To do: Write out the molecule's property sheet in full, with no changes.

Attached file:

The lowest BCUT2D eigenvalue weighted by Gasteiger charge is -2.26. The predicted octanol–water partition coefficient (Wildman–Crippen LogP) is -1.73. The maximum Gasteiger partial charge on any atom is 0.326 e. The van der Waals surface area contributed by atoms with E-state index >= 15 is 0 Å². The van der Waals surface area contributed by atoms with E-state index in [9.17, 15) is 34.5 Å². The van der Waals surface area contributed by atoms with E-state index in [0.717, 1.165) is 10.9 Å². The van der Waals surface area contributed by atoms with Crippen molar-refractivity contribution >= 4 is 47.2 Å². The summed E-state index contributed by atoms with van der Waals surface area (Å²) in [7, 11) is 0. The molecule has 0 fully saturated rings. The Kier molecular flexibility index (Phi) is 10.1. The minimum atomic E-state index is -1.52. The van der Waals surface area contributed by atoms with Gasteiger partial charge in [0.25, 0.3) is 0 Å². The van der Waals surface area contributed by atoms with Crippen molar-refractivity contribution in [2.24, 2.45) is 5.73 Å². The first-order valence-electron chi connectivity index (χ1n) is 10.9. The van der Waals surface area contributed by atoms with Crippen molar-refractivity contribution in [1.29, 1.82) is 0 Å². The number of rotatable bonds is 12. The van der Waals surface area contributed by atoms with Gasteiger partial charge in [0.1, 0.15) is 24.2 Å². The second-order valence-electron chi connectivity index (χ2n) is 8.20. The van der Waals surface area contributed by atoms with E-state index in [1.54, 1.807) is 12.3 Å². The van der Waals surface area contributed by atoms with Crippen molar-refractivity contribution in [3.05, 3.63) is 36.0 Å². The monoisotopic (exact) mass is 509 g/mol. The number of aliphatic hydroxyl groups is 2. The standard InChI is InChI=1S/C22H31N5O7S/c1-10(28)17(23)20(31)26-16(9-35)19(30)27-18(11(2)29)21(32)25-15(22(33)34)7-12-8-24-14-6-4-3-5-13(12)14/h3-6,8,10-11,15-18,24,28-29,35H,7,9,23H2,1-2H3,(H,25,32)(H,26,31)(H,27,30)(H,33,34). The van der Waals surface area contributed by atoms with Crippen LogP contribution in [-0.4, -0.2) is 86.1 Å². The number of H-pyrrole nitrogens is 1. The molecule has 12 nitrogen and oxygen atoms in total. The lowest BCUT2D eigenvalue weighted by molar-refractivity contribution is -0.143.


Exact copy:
The lowest BCUT2D eigenvalue weighted by Gasteiger charge is -2.26. The predicted octanol–water partition coefficient (Wildman–Crippen LogP) is -1.73. The maximum Gasteiger partial charge on any atom is 0.326 e. The van der Waals surface area contributed by atoms with E-state index >= 15 is 0 Å². The van der Waals surface area contributed by atoms with E-state index in [9.17, 15) is 34.5 Å². The van der Waals surface area contributed by atoms with E-state index in [0.717, 1.165) is 10.9 Å². The van der Waals surface area contributed by atoms with Crippen molar-refractivity contribution >= 4 is 47.2 Å². The summed E-state index contributed by atoms with van der Waals surface area (Å²) in [7, 11) is 0. The molecule has 0 fully saturated rings. The Kier molecular flexibility index (Phi) is 10.1. The minimum atomic E-state index is -1.52. The van der Waals surface area contributed by atoms with Gasteiger partial charge in [0.25, 0.3) is 0 Å². The van der Waals surface area contributed by atoms with Crippen molar-refractivity contribution in [2.24, 2.45) is 5.73 Å². The first-order valence-electron chi connectivity index (χ1n) is 10.9. The van der Waals surface area contributed by atoms with Crippen molar-refractivity contribution in [1.29, 1.82) is 0 Å². The number of rotatable bonds is 12. The van der Waals surface area contributed by atoms with Gasteiger partial charge in [0.1, 0.15) is 24.2 Å². The second-order valence-electron chi connectivity index (χ2n) is 8.20. The van der Waals surface area contributed by atoms with E-state index in [1.54, 1.807) is 12.3 Å². The van der Waals surface area contributed by atoms with Crippen molar-refractivity contribution in [3.05, 3.63) is 36.0 Å². The monoisotopic (exact) mass is 509 g/mol. The number of aliphatic hydroxyl groups is 2. The standard InChI is InChI=1S/C22H31N5O7S/c1-10(28)17(23)20(31)26-16(9-35)19(30)27-18(11(2)29)21(32)25-15(22(33)34)7-12-8-24-14-6-4-3-5-13(12)14/h3-6,8,10-11,15-18,24,28-29,35H,7,9,23H2,1-2H3,(H,25,32)(H,26,31)(H,27,30)(H,33,34). The van der Waals surface area contributed by atoms with Crippen LogP contribution in [-0.4, -0.2) is 86.1 Å². The number of H-pyrrole nitrogens is 1. The molecule has 12 nitrogen and oxygen atoms in total. The lowest BCUT2D eigenvalue weighted by molar-refractivity contribution is -0.143.